Now that we had read the story once, each student received their own Inferring Character Traits Graphic Organizer to fill out during our re-read and mini-lesson.

I went back and re-read some important pages from Verdi and picked out pages where the author used dialogue to show the characters' personality traits.

As I was reading the pages, students gave me a thumbs up when they heard the author use dialogue to show the characters' personality traits.

Then, focusing on just one character (or group of characters e.g., the greens), we worked together to pick out some of the best quotes from the text that we could use to infer personality traits based on the characters' dialogue.

Students worked with me to fill out their own graphic organizers for the dialogue portion, but it was up to them to do the inferring.

I gave students about four minutes to write down their own inferences, and I walked the room to glance over their shoulders and help students that needed some re-teaching.

After about four minutes, we shared what we could infer about the greens based on their dialogue in the text.

This graphic organizer is a free sample from my Analyzing Characters Pack {Common Core Aligned} found HERE!

Click HERE to grab the free Inferring Character Traits Graphic Organizer!

Grab a copy of Verdi to use in your own classroom!

Click HERE to check out part two of this series: Comparing and Contrasting Two or More Characters in a Text. Make sure you grab all of the freebies in the post!

Stay tuned to part three! I will explore character conflicts, and determining the theme of a story!

Thanks for reading!

Friday, March 21, 2014

Color by Number for Big Kids!

I know many of you are probably on Spring Break, but most of us here in the north have a few more weeks of school! Hopefully those of you that have break are relaxing and enjoying the much deserved time off! Yes, I said relaxing! Between all of the snow days, indoor recess days, sick days, and test prep, these last few months can be some of the toughest!

I'm here to share with you my latest creation that will hopefully help all of you busy teachers!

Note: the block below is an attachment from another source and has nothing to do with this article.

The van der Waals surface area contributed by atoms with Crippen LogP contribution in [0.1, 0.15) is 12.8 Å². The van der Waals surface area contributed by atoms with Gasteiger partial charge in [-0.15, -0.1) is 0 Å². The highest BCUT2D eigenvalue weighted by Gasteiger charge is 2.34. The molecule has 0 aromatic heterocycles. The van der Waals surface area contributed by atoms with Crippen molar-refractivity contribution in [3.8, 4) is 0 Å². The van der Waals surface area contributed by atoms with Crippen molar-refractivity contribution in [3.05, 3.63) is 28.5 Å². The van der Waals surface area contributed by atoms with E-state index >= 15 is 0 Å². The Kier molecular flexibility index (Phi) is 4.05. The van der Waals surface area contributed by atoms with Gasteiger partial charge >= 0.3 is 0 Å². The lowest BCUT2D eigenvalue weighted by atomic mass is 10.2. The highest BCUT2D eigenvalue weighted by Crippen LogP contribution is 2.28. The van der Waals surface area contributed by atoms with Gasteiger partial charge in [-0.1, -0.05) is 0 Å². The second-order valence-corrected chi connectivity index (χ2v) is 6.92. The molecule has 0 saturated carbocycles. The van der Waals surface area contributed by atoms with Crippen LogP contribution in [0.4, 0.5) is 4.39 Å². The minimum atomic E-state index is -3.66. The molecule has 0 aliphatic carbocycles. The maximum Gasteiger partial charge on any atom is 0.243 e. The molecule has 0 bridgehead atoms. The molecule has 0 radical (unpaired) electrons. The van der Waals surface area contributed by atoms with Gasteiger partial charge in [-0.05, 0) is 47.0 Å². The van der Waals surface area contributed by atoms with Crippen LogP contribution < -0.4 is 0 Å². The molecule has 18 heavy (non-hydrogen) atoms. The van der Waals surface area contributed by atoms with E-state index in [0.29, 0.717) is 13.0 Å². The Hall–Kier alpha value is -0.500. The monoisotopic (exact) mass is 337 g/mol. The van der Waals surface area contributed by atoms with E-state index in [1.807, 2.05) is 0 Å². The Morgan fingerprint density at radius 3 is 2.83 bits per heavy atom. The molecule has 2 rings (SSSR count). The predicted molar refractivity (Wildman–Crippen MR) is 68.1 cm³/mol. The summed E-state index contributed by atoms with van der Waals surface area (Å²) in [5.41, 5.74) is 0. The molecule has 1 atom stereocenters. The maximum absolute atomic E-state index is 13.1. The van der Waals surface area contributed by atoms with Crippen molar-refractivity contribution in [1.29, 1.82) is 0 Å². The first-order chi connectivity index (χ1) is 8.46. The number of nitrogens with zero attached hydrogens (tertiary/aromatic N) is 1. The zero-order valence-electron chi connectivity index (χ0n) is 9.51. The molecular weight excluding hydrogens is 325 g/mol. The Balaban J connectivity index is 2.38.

It's my Color by Number for Big Kids Pack! Click HERE to grab my 5th Grade Math version, and click HERE to grab my 4th Grade Math version!

This pack is specifically for 5th graders, because it covers every single 5th Grade Common Core Math Standard. 

This pack is specifically for 4th graders, because it covers every single 4th Grade Common Core Math Standard. 

Seriously, my kids are OBSESSED with these Color by Number activities! I have them in all of my holiday math packs, and they still can't get enough!

I originally started creating these Color by Number activities after my students were begging to do them during indoor recess (seriously!). Then, it turned into me creating a few more to leave with a substitute teacher. Then, before I knew it, I had almost 400 math problems on task cards, and 11 super adorable pictures done!

Here's a sneak peak at some of the completed pictures:

I made these Color by Number activities a bit different than my others. I had my students complete the problems on task cards instead of having the problems inside the picture.

I did this so I could beef up some of the problems! Including coordinate graphs, function tables, fraction models, and word problems is super important if I am going to use these for review all year long.

Below are a few quick snapshots of the preview, which you can check out HERE

Click HERE to check out my Color by Number for Big Kids! Have a great weekend! 

Sunday, March 16, 2014

Outdoor Biodiversity Scavenger Hunt